A disabled girl was considered worthless, until she was noticed by someone outside her family.
Inside a ‘tukol’, a typical South Sudanese clay home, a young baby was left to sleep as her mother went to run some errands.
When six-month-old Imanya woke up alone, she became distressed and went searching for her mum. As she was crawling in the tukol, she somehow stumbled into the cooking fire. Her feet became so badly burnt, that the staffat Tori Hospital could do nothing to save them.
In traditional South Sudanese culture, a girl is seen as a blessing because of the large dowry paid to her family once she is married. However, a disabled person is regarded with disrespect and shame. Imanya suddenly became a ‘burden’ to her mother, and was kept inside, scolded and beaten.
‘Her feet were so severely burnt that the staff at Tori Hospital could do nothing to save them.’
A few years later, Joseph Gamara, the founder of Airport View Primary School, was walking past the house, when he heard the little girl being scolded by her mother and told that she was useless.
Profoundly moved, Joseph decided to get involved. Over the next few years, he began encouraging the family to accept their daughter and to see her as a child of God. He suggested that Imanya start going to school, and that she could attend his own Airport View Primary School in Torit. The family agreed and, for the first time in her life, Imanya was allowed to play with other children.
Airport View Primary school has a countercultural vision that works to transform the surrounding communities through education and the Word of God. Many of the pupils at the school are orphans, children with disabilities, and girls with little chance of education. Yet, the performance of the school is the best in Eastern Equatoria!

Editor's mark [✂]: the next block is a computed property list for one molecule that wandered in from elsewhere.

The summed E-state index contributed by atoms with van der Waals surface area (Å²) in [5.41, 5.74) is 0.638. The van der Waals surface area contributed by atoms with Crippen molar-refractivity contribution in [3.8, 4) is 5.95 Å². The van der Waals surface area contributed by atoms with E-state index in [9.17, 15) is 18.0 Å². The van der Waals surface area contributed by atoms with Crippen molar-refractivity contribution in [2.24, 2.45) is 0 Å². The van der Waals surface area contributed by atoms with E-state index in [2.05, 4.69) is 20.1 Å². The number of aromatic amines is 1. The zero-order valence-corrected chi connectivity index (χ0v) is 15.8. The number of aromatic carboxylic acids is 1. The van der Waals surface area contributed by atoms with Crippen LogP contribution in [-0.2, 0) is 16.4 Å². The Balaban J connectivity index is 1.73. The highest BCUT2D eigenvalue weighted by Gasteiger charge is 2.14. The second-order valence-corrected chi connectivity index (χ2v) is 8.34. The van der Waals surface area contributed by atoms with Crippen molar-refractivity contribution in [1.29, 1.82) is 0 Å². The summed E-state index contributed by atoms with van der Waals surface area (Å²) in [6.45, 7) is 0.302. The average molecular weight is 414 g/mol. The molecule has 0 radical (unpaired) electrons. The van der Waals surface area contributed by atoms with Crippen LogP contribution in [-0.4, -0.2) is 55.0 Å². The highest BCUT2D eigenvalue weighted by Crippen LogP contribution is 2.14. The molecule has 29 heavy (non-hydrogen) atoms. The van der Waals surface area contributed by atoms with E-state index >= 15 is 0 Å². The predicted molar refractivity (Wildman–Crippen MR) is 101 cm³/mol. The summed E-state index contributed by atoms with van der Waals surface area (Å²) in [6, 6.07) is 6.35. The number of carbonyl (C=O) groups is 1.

“Just as Jesus was a teacher,” Joseph explains, “we want to follow His example to teach people about God and life.”
‘…for the first time in her life, Imanya was allowed to play with other children.’
Imanya was able to join the other 1,563 children enrolled at Joseph Gamara’s school, but her story does not end here. Contacting a clinic in Juba, Joseph applied to a Red Cross project which provides prosthetic limbs for children.
Finally, in 2018, MAF had the privilege of flying Joseph and Imanya to Juba to get her new prosthetic feet fitted. Imanya was all smiles as she sat in the pilot’s seat of the MAF aircraft, before heading back to the school in Torit.
Imanya first began to walk around the school yard, with her new feet and crutches, and a tricycle was bought so she could be pushed to school from her house. But now, aged six, Imanya refuses to even use crutches, and joyously walks the 500-metre journey to school!
“Praise be to God that we are able to help little Imanya to realise that she is created in the image of God. God answered her prayers, through the school (and) together with an MAF South Sudan flight. Thank you, MAF, for your wonderful and good work…” – Gamara Joseph Servilio
Millions of people cannot access basic medical care, clean water, food or education, simply because it’s too dangerous or time-consuming to reach them. Mission Aviation Fellowship (MAF) provides flights for over 1,500 aid, development and mission organisations, to enable the world’s remotest people to access the essentials they need to survive.
Every four minutes, an MAF plane takes off or lands in 27 developing countries, flying help, hope and healing to some of the remotest places on earth. Request an MAF speaker to your church, work or small group this year to hear more about our life-transforming work. Call 01303 851 955 or visit: www.maf-uk.org/keepthefaith.
Story by Thorkild Jorgensen
Photos by Nelson Deng